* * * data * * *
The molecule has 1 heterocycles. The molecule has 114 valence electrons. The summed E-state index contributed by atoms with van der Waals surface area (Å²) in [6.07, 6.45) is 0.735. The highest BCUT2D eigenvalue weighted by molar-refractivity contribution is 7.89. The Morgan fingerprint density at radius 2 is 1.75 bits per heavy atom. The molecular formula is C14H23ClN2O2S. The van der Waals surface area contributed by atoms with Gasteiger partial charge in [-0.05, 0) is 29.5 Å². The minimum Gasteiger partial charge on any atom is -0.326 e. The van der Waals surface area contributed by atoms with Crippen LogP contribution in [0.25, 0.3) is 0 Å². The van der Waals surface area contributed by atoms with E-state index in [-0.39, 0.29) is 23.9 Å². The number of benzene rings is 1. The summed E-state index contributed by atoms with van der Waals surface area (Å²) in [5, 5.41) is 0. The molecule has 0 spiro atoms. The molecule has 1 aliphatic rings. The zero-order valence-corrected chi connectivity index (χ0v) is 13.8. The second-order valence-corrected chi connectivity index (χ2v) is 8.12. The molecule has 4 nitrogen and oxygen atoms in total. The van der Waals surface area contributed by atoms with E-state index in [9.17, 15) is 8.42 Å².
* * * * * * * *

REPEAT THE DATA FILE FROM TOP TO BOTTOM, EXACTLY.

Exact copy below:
The molecule has 1 heterocycles. The molecule has 114 valence electrons. The summed E-state index contributed by atoms with van der Waals surface area (Å²) in [6.07, 6.45) is 0.735. The highest BCUT2D eigenvalue weighted by molar-refractivity contribution is 7.89. The Morgan fingerprint density at radius 2 is 1.75 bits per heavy atom. The molecular formula is C14H23ClN2O2S. The van der Waals surface area contributed by atoms with Gasteiger partial charge in [-0.05, 0) is 29.5 Å². The minimum Gasteiger partial charge on any atom is -0.326 e. The van der Waals surface area contributed by atoms with Crippen LogP contribution in [0.25, 0.3) is 0 Å². The van der Waals surface area contributed by atoms with E-state index in [-0.39, 0.29) is 23.9 Å². The number of benzene rings is 1. The summed E-state index contributed by atoms with van der Waals surface area (Å²) in [5, 5.41) is 0. The molecule has 0 spiro atoms. The molecule has 1 aliphatic rings. The zero-order valence-corrected chi connectivity index (χ0v) is 13.8. The second-order valence-corrected chi connectivity index (χ2v) is 8.12. The molecule has 4 nitrogen and oxygen atoms in total. The van der Waals surface area contributed by atoms with E-state index in [9.17, 15) is 8.42 Å².